Scientists must use common man’s language: Mashelkar

IIT-B, ORF start science and technology fellowships

geetanjali

Geetanjali Minhas | December 13, 2017 | Mumbai


#fellowship   #ORF   #IIT B   #Mashelkar   #communication   #Science  
Dr Raghunath Mashelkar (fourth from the left)
Dr Raghunath Mashelkar (fourth from the left)

Calling for improved communication in the field of science and technology, eminent scientist and chairman, National Innovation Foundation, Dr Raghunath Mashelkar has said that it is important to advance knowledge and people need to know how that knowledge is for their own good.

“Public awareness will increase public engagement. Be it health, nutrition, food, security or any other subject, science touches every aspect of life. What happens is scientists are poor communicators… the need of the hour is to train our scientists not to use jargon but use common man’s language so people understand. This requires special training so improved communication between sciences and society becomes easier,” said Dr Mashelkar at the Science Communication Dialogue for New India organised by IIT- Bombay and Observer Research Foundation(ORF).

“What is very close to my heart is actually engaging for influence…influencing those who influence the national policy-members of parliament,” he added at the event also saw release of the book “Bridging the Communication Gap in Science and Technology” edited by Pallava Bagla.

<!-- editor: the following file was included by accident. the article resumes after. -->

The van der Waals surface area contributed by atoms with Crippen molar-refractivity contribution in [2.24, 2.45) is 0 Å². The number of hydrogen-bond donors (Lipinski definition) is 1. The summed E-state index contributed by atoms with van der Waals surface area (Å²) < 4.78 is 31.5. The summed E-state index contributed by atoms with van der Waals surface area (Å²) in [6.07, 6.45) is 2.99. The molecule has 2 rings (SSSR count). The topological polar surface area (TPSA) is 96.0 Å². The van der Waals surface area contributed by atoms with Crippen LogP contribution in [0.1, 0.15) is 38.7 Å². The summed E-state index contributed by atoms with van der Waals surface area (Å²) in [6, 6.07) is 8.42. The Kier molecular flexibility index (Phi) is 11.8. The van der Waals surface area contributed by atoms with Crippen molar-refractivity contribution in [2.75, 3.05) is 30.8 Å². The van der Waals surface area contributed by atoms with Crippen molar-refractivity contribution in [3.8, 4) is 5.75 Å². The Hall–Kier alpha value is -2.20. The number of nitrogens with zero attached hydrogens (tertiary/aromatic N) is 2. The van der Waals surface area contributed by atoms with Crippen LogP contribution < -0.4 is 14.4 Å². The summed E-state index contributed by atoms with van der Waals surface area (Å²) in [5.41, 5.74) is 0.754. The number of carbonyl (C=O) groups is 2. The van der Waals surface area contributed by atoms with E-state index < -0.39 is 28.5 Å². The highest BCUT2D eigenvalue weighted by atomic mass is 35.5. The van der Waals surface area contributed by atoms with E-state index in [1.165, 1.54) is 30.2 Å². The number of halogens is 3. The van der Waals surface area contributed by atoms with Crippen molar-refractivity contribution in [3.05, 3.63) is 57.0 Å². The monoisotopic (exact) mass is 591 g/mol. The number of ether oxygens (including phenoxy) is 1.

He said: “Theoretical physicist (Albert Einstein) has said that if you cannot briefly explain what you are doing then you don’t know what you are doing.”
 
In a new initiative to make science communication a national movement, IIT Bombay and ORF announced six National  Science  and Technology Fellowships  each of Rs 1 lakh in languages other than English for publications.
 
Bagla, a journalist, said that the single most important thing about Mars Orbiter Mission(MOM) was to beat China to the orbit of Mars . “It was a six month technological vision undertaken with the single objective of reaching the orbit of Mars ahead of China. It was not a scientific mission. It was a technology demonstrator and the country came out in spectacular   form. In every other aspect of space, China has always beaten India.”
 
He added: “The outreach on Mangalyaan was not up to the mark. It should have captured the imagination of 1.2 billion people which it did not do.” 
 
ORF chairman Sudheendra Kulkarni told Governance Now that while we are continuously  making huge progress in science in technology,  people’ s understanding on the same is very less. “Till the common man’s understanding of science and technology does not happen, we will not be able to make progress. This means that communication of science and technology should happen very fast and make an impact.”
 
Kulkarni also said that media must bring out science bulletin’s and stories and speak about innovations  happening in the field of science and technology  so that people are engaged and motivated.
 
“Our political leaders, who are decision makers, most of them lack understanding of science and technology. IIT Bombay and ORF together are starting a new initiative where short terms courses will be started for our MPs and MLAs,” said Kulkarni.
 

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